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Spies and Memoirs
March 01, 2014

Spies and Memoirs

Reviews of two nonfiction works about spies (some in Russia, one in America), and two memoirs of Russians from very different eras.

Empire and Paranoia
January 01, 2014

Empire and Paranoia

This issue's review section considers Ben Judah's "Fragile Empire," Victor Martinovich's "Paranoia," C.P. Lesley's "The Golden Lynx," and Olga Fedina's "What Every Russian Knows (And You Don't)."

Baba Yagas, Kremlin and Cooks
November 01, 2013

Baba Yagas, Kremlin and Cooks

A review of two books on Baba Yaga, one on the Kremlin, and one on Soviet cuisine and memoir. Also brief reviews of two movies and three other books on everything from Lee Harvey Oswald to emigres in Paris.

Russian Mysteries
July 01, 2013

Russian Mysteries

Where we review "Murder at the Dacha," by Alexei Bayer, "The Twelfth Department," by William Ryan and "The House of Special Purpose," by John Boyne. Also reviewed in short are a few works of both fiction and nonfiction.

Black Russians and Dark Years
May 01, 2013

Black Russians and Dark Years

A review of "Twilight of the Romanovs," by Blom and Buckley, "Lina and Serge," by Simon Morrison, "The Black Russian," by Vladimir Alexandrov, and "Moscow 1937," by Karl Schlogel.

Decline and Stalin
March 01, 2013

Decline and Stalin

Book reviews of "The Last Man in Russia," by Oliver Bullough; "Stalin's Barber," by Paul Levitt; "St. Petersburg City Pack," by Oxygen Books; "Happy Moscow," by Andrei Platonov (Robert Chandler, trans.); and "The Lying Year," by Andrei Gelasimov (Marian Schwartz, trans.).

Spies and Cats
November 01, 2012

Spies and Cats

A review of two new works of fiction, Matthew Dunn's Sentinel and Ilya Boyashov's The Way of Muri. Both offer entertaining reading, for entirely different reasons.

The Museum of Abandoned Secrets
November 01, 2012

The Museum of Abandoned Secrets

Where we interview Nina Shevchuk-Murray, translator of this new book by Oksana Zabuzhko, which is an expansive piece of historical fiction that encompasses much of Ukrainian history, particularly during WWII.

Films, Noir, Churches and Aristocrats
September 01, 2012

Films, Noir, Churches and Aristocrats

Reviews of "Former People" by Douglas Smith, "Nevsky" by Ben McCool and Mario Guevara, "St. Petersburg Noir," edited by Julia Goumen and Natalia Smirnova, "Wooden Churches," by Richard Davies and Matilda Moreton, and "Russian Film Posters," by Vivays Publishing.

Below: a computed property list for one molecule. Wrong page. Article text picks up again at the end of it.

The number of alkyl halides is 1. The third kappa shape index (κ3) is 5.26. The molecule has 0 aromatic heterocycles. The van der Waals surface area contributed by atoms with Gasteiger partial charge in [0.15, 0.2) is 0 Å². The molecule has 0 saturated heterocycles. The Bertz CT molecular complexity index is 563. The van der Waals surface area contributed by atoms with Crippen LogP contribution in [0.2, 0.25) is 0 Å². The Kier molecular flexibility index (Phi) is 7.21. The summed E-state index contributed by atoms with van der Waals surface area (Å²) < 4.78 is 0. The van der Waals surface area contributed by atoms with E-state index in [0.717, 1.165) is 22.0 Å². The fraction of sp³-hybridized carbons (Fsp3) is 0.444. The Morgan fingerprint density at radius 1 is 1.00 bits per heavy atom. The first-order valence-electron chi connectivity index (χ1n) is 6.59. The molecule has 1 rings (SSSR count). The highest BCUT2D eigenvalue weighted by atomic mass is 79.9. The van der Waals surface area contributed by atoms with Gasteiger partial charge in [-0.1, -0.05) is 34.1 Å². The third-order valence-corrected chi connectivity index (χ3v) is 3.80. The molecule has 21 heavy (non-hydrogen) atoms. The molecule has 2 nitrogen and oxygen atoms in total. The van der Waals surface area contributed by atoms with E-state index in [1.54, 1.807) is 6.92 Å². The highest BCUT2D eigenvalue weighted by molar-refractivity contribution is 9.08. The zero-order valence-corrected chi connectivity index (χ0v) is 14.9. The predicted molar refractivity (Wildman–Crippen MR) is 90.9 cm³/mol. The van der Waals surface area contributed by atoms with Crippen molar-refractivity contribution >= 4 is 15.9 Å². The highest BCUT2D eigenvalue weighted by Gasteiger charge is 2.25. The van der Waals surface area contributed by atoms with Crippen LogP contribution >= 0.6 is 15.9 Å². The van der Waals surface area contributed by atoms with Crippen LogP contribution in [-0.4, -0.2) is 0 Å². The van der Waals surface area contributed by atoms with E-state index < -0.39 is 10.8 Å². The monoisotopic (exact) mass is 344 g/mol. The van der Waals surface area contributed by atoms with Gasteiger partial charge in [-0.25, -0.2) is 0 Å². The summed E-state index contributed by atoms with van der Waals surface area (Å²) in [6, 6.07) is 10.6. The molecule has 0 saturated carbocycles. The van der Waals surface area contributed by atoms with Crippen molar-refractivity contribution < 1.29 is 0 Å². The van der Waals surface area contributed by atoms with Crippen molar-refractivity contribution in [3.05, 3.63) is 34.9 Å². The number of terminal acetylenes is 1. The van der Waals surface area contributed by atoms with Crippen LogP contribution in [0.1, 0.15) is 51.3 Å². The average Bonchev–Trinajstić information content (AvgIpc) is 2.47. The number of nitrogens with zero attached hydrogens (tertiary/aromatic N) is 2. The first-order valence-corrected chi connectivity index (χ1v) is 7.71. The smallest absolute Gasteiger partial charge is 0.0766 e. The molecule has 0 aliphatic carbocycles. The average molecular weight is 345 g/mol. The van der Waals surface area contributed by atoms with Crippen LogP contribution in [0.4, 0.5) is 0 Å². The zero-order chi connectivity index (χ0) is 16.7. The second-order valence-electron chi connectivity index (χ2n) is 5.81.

Chernobyl, Chechnya and a bit of Scifi
July 01, 2012

Chernobyl, Chechnya and a bit of Scifi

A review of "Visit Sunny Chernobyl," by Andrew Blackwell, "Sniper" by Nicolai Lilin, "Roadside Picnic" by Arkady and Boris Strugatsky, and Natasha Borzilova's new CD, "Out of My Hands."

A Wealth of Literature
May 01, 2012

A Wealth of Literature

Our review shelves were overloaded this month, necessitating more and shorter reviews. There is both great fiction (Scar, by the Dyachenkos; The Twelve Chairs, by Ilf & Petrov; The Time of Women, by Elena Chizhova; 50 Writers) and non-fiction including two Putin-focused histories and a remarkable look inside Soviet era labor camps.

 

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EVENTS FOR RUSSOPHILES

Roma Rhapsody
June 15, 2024

Roma Rhapsody

Capital One Hall | Tysons, Virginia

The Washington Balalaika Society Orchestra's Spring Concert, Roma Rhapsody, will be at 7:30 pm on Saturday June 15, 2024.

Songs of Faith, Love and Delight! June 8
June 08, 2024

Songs of Faith, Love and Delight! June 8

First Congregational Church | Palo Alto, California

San Francisco's Slavyanka Chorus invites you to a concert featuring a colorful tapestry of folk songs and sacred hymns by renowned women composers.

Songs of Faith, Love and Delight! June 7
June 07, 2024

Songs of Faith, Love and Delight! June 7

St. Mark's Episcopal Church | Berkeley, California

San Francisco's Slavyanka Chorus invites you to a concert featuring a colorful tapestry of folk songs and sacred hymns by renowned women composers.

Songs of Faith, Love and Delight! June 9
June 09, 2024

Songs of Faith, Love and Delight! June 9

Star of the Sea Church | San Francisco, California

San Francisco's Slavyanka Chorus invites you to a concert featuring a colorful tapestry of folk songs and sacred hymns by renowned women composers.

A Few of Our Books

Stargorod: A Novel in Many Voices

Stargorod: A Novel in Many Voices

Stargorod is a mid-sized provincial city that exists only in Russian metaphorical space. It has its roots in Gogol, and Ilf and Petrov, and is a place far from Moscow, but close to Russian hearts. It is a place of mystery and normality, of provincial innocence and Black Earth wisdom. Strange, inexplicable things happen in Stargorod. So do good things. And bad things. A lot like life everywhere, one might say. Only with a heavy dose of vodka, longing and mystery.